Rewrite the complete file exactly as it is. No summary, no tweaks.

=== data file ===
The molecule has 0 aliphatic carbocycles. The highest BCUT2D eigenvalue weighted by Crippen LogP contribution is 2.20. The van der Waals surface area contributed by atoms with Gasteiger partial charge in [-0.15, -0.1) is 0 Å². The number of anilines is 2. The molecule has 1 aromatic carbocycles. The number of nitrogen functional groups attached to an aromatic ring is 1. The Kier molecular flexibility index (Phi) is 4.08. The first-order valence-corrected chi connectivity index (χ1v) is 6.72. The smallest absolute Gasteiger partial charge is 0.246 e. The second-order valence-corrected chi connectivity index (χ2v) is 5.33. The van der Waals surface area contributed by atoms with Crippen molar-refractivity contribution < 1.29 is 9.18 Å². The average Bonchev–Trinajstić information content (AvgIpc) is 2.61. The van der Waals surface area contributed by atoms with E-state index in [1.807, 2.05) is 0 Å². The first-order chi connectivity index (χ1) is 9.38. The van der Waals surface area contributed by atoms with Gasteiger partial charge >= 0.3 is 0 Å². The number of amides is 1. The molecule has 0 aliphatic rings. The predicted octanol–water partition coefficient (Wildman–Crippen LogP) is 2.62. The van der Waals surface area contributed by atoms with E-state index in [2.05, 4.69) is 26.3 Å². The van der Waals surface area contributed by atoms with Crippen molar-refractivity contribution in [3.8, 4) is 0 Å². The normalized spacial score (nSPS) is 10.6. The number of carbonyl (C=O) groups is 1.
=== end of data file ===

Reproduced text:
The molecule has 0 aliphatic carbocycles. The highest BCUT2D eigenvalue weighted by Crippen LogP contribution is 2.20. The van der Waals surface area contributed by atoms with Gasteiger partial charge in [-0.15, -0.1) is 0 Å². The number of anilines is 2. The molecule has 1 aromatic carbocycles. The number of nitrogen functional groups attached to an aromatic ring is 1. The Kier molecular flexibility index (Phi) is 4.08. The first-order valence-corrected chi connectivity index (χ1v) is 6.72. The smallest absolute Gasteiger partial charge is 0.246 e. The second-order valence-corrected chi connectivity index (χ2v) is 5.33. The van der Waals surface area contributed by atoms with Crippen molar-refractivity contribution < 1.29 is 9.18 Å². The average Bonchev–Trinajstić information content (AvgIpc) is 2.61. The van der Waals surface area contributed by atoms with E-state index in [1.807, 2.05) is 0 Å². The first-order chi connectivity index (χ1) is 9.38. The van der Waals surface area contributed by atoms with Gasteiger partial charge >= 0.3 is 0 Å². The number of amides is 1. The molecule has 0 aliphatic rings. The predicted octanol–water partition coefficient (Wildman–Crippen LogP) is 2.62. The van der Waals surface area contributed by atoms with E-state index in [2.05, 4.69) is 26.3 Å². The van der Waals surface area contributed by atoms with Crippen molar-refractivity contribution in [3.8, 4) is 0 Å². The normalized spacial score (nSPS) is 10.6. The number of carbonyl (C=O) groups is 1.